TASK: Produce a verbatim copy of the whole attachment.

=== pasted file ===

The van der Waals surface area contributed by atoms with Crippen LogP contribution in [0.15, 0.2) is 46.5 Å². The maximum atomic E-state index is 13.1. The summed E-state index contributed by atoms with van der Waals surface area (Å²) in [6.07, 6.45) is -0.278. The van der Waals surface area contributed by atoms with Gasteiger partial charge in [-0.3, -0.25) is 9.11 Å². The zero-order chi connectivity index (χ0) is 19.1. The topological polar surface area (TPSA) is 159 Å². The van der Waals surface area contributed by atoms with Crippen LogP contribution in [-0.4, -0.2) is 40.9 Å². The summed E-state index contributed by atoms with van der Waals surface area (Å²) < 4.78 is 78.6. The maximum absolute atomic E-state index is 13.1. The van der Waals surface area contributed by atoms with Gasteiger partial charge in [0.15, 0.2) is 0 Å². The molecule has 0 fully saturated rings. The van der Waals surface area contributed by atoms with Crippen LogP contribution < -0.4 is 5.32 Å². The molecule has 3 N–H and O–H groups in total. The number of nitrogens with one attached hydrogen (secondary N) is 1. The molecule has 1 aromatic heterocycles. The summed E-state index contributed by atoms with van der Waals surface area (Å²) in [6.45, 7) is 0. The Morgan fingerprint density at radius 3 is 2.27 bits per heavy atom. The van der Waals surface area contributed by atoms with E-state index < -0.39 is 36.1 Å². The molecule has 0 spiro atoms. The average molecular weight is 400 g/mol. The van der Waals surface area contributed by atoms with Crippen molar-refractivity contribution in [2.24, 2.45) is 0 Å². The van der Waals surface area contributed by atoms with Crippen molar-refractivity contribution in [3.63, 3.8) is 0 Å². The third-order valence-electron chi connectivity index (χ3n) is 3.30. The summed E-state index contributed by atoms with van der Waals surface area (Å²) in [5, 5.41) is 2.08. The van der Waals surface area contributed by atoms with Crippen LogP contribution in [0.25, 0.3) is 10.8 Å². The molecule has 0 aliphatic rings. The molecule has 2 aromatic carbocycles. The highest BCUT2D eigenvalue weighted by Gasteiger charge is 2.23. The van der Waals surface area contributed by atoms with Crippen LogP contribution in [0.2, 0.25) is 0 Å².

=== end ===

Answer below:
The van der Waals surface area contributed by atoms with Crippen LogP contribution in [0.15, 0.2) is 46.5 Å². The maximum atomic E-state index is 13.1. The summed E-state index contributed by atoms with van der Waals surface area (Å²) in [6.07, 6.45) is -0.278. The van der Waals surface area contributed by atoms with Gasteiger partial charge in [-0.3, -0.25) is 9.11 Å². The zero-order chi connectivity index (χ0) is 19.1. The topological polar surface area (TPSA) is 159 Å². The van der Waals surface area contributed by atoms with Crippen LogP contribution in [-0.4, -0.2) is 40.9 Å². The summed E-state index contributed by atoms with van der Waals surface area (Å²) < 4.78 is 78.6. The maximum absolute atomic E-state index is 13.1. The van der Waals surface area contributed by atoms with Gasteiger partial charge in [0.15, 0.2) is 0 Å². The molecule has 0 fully saturated rings. The van der Waals surface area contributed by atoms with Crippen LogP contribution < -0.4 is 5.32 Å². The molecule has 3 N–H and O–H groups in total. The number of nitrogens with one attached hydrogen (secondary N) is 1. The molecule has 1 aromatic heterocycles. The summed E-state index contributed by atoms with van der Waals surface area (Å²) in [6.45, 7) is 0. The Morgan fingerprint density at radius 3 is 2.27 bits per heavy atom. The van der Waals surface area contributed by atoms with E-state index < -0.39 is 36.1 Å². The molecule has 0 spiro atoms. The average molecular weight is 400 g/mol. The van der Waals surface area contributed by atoms with Crippen molar-refractivity contribution in [2.24, 2.45) is 0 Å². The van der Waals surface area contributed by atoms with Crippen molar-refractivity contribution in [3.63, 3.8) is 0 Å². The third-order valence-electron chi connectivity index (χ3n) is 3.30. The summed E-state index contributed by atoms with van der Waals surface area (Å²) in [5, 5.41) is 2.08. The van der Waals surface area contributed by atoms with Crippen LogP contribution in [0.25, 0.3) is 10.8 Å². The molecule has 0 aliphatic rings. The molecule has 2 aromatic carbocycles. The highest BCUT2D eigenvalue weighted by Gasteiger charge is 2.23. The van der Waals surface area contributed by atoms with Crippen LogP contribution in [0.2, 0.25) is 0 Å².